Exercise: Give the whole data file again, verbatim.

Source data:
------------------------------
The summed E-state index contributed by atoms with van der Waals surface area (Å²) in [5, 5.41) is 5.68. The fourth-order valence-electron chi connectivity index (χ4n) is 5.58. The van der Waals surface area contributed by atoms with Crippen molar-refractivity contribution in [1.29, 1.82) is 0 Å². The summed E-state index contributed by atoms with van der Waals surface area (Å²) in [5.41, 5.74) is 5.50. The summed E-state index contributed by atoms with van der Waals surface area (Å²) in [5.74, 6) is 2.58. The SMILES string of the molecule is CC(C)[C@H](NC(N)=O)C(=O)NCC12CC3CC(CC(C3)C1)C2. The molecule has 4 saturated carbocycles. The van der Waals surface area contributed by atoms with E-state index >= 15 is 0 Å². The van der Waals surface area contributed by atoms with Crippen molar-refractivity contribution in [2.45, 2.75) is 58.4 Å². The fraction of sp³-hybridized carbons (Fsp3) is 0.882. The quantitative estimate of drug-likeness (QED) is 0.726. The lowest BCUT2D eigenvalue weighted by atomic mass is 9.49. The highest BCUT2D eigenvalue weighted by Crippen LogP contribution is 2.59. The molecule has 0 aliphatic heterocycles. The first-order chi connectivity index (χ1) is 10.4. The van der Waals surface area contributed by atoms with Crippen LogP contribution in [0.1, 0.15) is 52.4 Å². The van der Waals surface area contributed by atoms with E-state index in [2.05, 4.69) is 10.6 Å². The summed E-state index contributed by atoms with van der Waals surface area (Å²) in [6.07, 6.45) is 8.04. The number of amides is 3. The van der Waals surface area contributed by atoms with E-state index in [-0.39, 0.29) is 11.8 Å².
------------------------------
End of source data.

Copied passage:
The summed E-state index contributed by atoms with van der Waals surface area (Å²) in [5, 5.41) is 5.68. The fourth-order valence-electron chi connectivity index (χ4n) is 5.58. The van der Waals surface area contributed by atoms with Crippen molar-refractivity contribution in [1.29, 1.82) is 0 Å². The summed E-state index contributed by atoms with van der Waals surface area (Å²) in [5.41, 5.74) is 5.50. The summed E-state index contributed by atoms with van der Waals surface area (Å²) in [5.74, 6) is 2.58. The SMILES string of the molecule is CC(C)[C@H](NC(N)=O)C(=O)NCC12CC3CC(CC(C3)C1)C2. The molecule has 4 saturated carbocycles. The van der Waals surface area contributed by atoms with E-state index >= 15 is 0 Å². The van der Waals surface area contributed by atoms with Crippen molar-refractivity contribution in [2.45, 2.75) is 58.4 Å². The fraction of sp³-hybridized carbons (Fsp3) is 0.882. The quantitative estimate of drug-likeness (QED) is 0.726. The lowest BCUT2D eigenvalue weighted by atomic mass is 9.49. The highest BCUT2D eigenvalue weighted by Crippen LogP contribution is 2.59. The molecule has 0 aliphatic heterocycles. The first-order chi connectivity index (χ1) is 10.4. The van der Waals surface area contributed by atoms with Crippen LogP contribution in [0.1, 0.15) is 52.4 Å². The van der Waals surface area contributed by atoms with E-state index in [2.05, 4.69) is 10.6 Å². The summed E-state index contributed by atoms with van der Waals surface area (Å²) in [6.07, 6.45) is 8.04. The number of amides is 3. The van der Waals surface area contributed by atoms with E-state index in [-0.39, 0.29) is 11.8 Å².